Tehan: Well, everything we do in Australia is about ensuring that our children get a quality education, and that’s why, with this move to online learning in Victoria, we’re doing everything we can to ensure that students are still getting that quality education. And, it’s why, with everything we do with the higher education system, we are saying and, and demanding, and wanting of them, is around quality education, and that will continue to be the case. But, obviously, we do have to take into account what has occurred this year, what this coronavirus pandemic has thrown at our Year 12 students. So, that is why we’ll work with the higher education sector. It’s why we’ll work with the vocational education sector, to make sure that we are taking into account what is being thrown at our Year 12 students this year.

Journalist: Even though, you know, ATAR is the way to go, though? Or, is there, is there any side effects to that, that you can foresee?

Tehan: Well, look, we’ll continue to work with the higher education sector. Obviously, we’ve got very different circumstances in the rest of the country compared to Victoria. What I think we’ve got to do, and we’ve got to understand, is that all the challenges that have been thrown at our Year 12 students. Now, what the final decisions that are made around relevant ATARs for relevant courses, ultimately, that will be up to universities. But, we’ll be, once again, highlighting to them – and, they understand this – the importance of quality education in this nation is absolutely vital to our future. And, I’m sure, even where there has been disruption to Year 12s this year, our universities will already be looking at, okay, what measures will they be able to put in place to help students if they need to catch up in certain particular areas, if they want to pursue a certain course. So, we’ll be able to work through this. We will be able to work through this, to make sure that we keep that, this focus, or keep the focus on a quality education.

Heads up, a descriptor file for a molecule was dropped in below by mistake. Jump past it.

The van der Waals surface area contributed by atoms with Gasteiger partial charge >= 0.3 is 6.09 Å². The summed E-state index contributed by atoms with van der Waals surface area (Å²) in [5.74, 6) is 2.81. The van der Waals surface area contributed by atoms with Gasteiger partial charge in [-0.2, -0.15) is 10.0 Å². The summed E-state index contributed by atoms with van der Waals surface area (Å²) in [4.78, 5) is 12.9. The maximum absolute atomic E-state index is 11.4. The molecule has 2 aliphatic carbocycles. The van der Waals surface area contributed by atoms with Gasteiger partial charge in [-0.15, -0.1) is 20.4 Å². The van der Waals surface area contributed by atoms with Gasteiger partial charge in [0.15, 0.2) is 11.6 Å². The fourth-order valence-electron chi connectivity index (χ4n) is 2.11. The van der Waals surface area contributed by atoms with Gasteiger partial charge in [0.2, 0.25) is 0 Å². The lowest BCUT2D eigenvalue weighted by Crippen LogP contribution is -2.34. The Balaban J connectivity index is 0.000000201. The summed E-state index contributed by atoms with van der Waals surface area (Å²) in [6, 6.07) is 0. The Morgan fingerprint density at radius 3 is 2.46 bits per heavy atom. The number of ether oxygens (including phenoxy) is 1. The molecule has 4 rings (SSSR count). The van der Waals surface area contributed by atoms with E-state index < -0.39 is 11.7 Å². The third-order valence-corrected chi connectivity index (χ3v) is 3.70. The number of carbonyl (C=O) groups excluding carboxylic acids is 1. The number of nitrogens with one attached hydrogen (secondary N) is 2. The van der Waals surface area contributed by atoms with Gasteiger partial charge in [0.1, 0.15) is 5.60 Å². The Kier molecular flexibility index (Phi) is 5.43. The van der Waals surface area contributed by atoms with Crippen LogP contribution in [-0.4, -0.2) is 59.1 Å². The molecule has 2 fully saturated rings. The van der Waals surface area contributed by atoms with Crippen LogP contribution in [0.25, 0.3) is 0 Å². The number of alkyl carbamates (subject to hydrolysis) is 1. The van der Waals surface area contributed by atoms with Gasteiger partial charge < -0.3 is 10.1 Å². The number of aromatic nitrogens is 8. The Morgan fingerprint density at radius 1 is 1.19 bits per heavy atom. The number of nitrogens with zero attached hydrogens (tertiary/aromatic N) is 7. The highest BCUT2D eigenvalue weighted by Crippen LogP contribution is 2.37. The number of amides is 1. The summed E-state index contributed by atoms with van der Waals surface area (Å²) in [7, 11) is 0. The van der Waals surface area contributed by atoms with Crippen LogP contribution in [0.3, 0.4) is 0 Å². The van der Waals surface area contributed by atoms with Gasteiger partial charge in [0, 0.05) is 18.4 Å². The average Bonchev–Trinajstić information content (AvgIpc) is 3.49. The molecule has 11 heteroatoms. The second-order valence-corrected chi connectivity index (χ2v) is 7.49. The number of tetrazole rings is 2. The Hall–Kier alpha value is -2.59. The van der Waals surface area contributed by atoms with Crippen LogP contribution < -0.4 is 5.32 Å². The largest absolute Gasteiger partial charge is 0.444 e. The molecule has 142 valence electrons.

Journalist: Hi, Dan. Max Maddison from The Australian here. Just on the topic of quality education. Are you concerned that academic standards are being compromised at universities in the chase for international revenue? And, is there anything that you guys are considering doing in order to stop this?